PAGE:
Attorney General David Eby announces referendum questions on electoral reform at the B.C. legislature May 30, 2018. (Arnold Lim/Black Press)

Attorney General David Eby announces referendum questions on electoral reform at the B.C. legislature May 30, 2018. (Arnold Lim/Black Press)

B.C. cabinet approves multiple-choice voting referendum

Attorney General David Eby excludes himself from decision

The B.C. NDP government is going ahead with its plan for a two-part referendum on voting reform this fall, with three options for proportional representation to be considered by a mail-in vote that begins in November.

Premier John Horgan announced Thursday that the B.C. cabinet has approved recommendations of Attorney General David Eby, who has excluded himself from cabinet discussions on the referendum after coming up with the system that will be used.

RELATED: Four options for B.C. voting referendum

The referendum is a key part of Horgan’s minority government agreement with the B.C. Green Party, to consider multi-member voting systems that would translate to more Green MLAs based on their 17 per cent share of the popular vote in the 2017 election.

Eby’s chosen options have been a target of criticism, partly because two of the three have never been used before. The referendum will also have no regional weighting or minimum turnout, which means urban voters will have a major advantage over sparsely populated rural regions that may be most affected by the change.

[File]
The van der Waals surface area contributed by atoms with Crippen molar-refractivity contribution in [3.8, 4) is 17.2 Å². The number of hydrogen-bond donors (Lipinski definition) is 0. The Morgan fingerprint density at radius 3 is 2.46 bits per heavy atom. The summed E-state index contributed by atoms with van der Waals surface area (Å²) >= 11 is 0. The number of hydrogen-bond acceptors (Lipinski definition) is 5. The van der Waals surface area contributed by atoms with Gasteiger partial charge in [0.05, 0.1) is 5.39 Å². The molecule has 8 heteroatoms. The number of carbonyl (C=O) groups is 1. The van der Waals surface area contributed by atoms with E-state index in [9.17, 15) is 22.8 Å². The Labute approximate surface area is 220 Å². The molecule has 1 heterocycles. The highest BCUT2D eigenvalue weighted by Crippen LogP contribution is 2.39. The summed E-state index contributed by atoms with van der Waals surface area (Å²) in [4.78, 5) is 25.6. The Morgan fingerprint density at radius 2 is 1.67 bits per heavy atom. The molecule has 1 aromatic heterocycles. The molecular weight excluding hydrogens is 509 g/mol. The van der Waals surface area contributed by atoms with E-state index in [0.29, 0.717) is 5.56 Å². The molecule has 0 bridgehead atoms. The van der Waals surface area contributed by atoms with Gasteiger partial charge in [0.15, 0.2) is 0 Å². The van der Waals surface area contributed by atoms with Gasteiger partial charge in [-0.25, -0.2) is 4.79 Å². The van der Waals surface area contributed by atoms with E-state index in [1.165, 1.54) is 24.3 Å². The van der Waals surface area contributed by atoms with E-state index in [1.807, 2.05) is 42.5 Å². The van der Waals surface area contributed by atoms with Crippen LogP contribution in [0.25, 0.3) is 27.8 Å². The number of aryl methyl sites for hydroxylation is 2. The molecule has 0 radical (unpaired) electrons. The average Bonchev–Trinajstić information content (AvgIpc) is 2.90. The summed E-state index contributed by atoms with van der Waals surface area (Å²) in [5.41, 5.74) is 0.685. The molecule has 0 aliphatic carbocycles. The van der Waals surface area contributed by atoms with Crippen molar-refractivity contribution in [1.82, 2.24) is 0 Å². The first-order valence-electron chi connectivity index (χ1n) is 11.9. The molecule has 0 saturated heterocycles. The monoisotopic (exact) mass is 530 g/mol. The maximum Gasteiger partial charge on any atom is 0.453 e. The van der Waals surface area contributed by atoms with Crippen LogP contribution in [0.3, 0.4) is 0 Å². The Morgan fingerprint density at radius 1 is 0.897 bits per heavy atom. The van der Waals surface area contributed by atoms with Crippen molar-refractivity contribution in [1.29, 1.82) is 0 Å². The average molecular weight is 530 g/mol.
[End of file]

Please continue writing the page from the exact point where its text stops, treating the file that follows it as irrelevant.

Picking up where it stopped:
B.C. Liberal leader Andrew Wilkinson denounced the referendum plan as “rigged” to favour the NDP and B.C. Greens, calling the options “alphabet soup” designed to baffle the public.

Horgan and Green leader Andrew Weaver have vowed that both parties will campaign for the yes side.

“This is a historic opportunity to replace our old voting system with a new way of voting that works for people,” Horgan said Thursday after the cabinet decision. “We look forward to public debate and lively campaigns on both sides.”

WATCH: Confused? You’re not alone. Black Press Media sits with a political science professor to explain the three kinds of proportional representation.

Opposition MLAs demanded and got an emergency debate on the referendum plan on the last day of the B.C. legislature sitting before the summer break. They pressed the NDP government on the lack of maps to show how large new electoral districts would be, the short time for voters to consider the options, and the unknown results if proportional representation is selected by a simple majority of those who vote.

“There are 24 items that have been identified in [Eby’s] report that need to be turned over to an all-party committee, a committee that will be dominated by the NDP and Green Party members,” said Vancouver-Langara MLA Michael Lee, the B.C. Liberal attorney general critic. “We don’t know what we’re voting on here.”

The ‘Vote No to ProRep’ committee suggests voters should consider answering the first question, do you want to change to a new voting system, and leave the second question, choosing between three new systems, blank.

“No maps, no indication of increased numbers of MLAs, and through a flawed system that has seen the government change the traditional rules that have governed our past votes on electoral systems,” said Bob Plecas, a former deputy minister and member of the Vote No executive.

BC legislatureProportional representation

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